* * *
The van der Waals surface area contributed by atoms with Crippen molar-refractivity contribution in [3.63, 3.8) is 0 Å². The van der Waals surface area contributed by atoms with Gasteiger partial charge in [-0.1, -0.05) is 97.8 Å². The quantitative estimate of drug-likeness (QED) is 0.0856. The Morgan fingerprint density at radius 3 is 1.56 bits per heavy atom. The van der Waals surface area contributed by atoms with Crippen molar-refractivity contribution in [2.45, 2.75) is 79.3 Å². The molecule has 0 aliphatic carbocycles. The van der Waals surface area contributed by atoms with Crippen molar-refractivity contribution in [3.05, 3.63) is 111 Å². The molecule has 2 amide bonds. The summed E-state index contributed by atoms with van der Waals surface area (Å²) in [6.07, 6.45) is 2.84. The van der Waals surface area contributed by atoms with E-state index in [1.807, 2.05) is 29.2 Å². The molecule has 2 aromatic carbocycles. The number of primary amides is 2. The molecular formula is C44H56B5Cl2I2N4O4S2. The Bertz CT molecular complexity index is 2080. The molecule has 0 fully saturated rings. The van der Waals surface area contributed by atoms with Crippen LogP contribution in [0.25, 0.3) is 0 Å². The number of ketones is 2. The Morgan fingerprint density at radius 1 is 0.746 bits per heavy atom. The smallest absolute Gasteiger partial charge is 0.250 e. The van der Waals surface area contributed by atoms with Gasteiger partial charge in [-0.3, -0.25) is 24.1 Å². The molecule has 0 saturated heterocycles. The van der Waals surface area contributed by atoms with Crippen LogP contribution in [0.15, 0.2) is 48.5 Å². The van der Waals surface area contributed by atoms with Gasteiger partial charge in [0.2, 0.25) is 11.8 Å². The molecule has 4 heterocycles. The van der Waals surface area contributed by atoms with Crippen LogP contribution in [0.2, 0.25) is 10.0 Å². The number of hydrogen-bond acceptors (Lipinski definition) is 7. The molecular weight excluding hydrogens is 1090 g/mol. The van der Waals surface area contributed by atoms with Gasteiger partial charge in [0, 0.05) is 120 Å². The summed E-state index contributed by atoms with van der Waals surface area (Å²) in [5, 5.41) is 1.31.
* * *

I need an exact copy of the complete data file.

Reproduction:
The van der Waals surface area contributed by atoms with Crippen molar-refractivity contribution in [3.63, 3.8) is 0 Å². The van der Waals surface area contributed by atoms with Gasteiger partial charge in [-0.1, -0.05) is 97.8 Å². The quantitative estimate of drug-likeness (QED) is 0.0856. The Morgan fingerprint density at radius 3 is 1.56 bits per heavy atom. The van der Waals surface area contributed by atoms with Crippen molar-refractivity contribution in [2.45, 2.75) is 79.3 Å². The molecule has 0 aliphatic carbocycles. The van der Waals surface area contributed by atoms with Crippen molar-refractivity contribution in [3.05, 3.63) is 111 Å². The molecule has 2 amide bonds. The summed E-state index contributed by atoms with van der Waals surface area (Å²) in [6.07, 6.45) is 2.84. The van der Waals surface area contributed by atoms with E-state index in [1.807, 2.05) is 29.2 Å². The molecule has 2 aromatic carbocycles. The number of primary amides is 2. The molecular formula is C44H56B5Cl2I2N4O4S2. The Bertz CT molecular complexity index is 2080. The molecule has 0 fully saturated rings. The van der Waals surface area contributed by atoms with Crippen LogP contribution in [0.25, 0.3) is 0 Å². The number of ketones is 2. The Morgan fingerprint density at radius 1 is 0.746 bits per heavy atom. The smallest absolute Gasteiger partial charge is 0.250 e. The van der Waals surface area contributed by atoms with Gasteiger partial charge in [-0.3, -0.25) is 24.1 Å². The molecule has 0 saturated heterocycles. The van der Waals surface area contributed by atoms with Crippen LogP contribution in [0.15, 0.2) is 48.5 Å². The van der Waals surface area contributed by atoms with Gasteiger partial charge in [0.2, 0.25) is 11.8 Å². The molecule has 4 heterocycles. The van der Waals surface area contributed by atoms with Crippen LogP contribution in [0.2, 0.25) is 10.0 Å². The number of hydrogen-bond acceptors (Lipinski definition) is 7. The molecular weight excluding hydrogens is 1090 g/mol. The van der Waals surface area contributed by atoms with Gasteiger partial charge in [0, 0.05) is 120 Å². The summed E-state index contributed by atoms with van der Waals surface area (Å²) in [5, 5.41) is 1.31.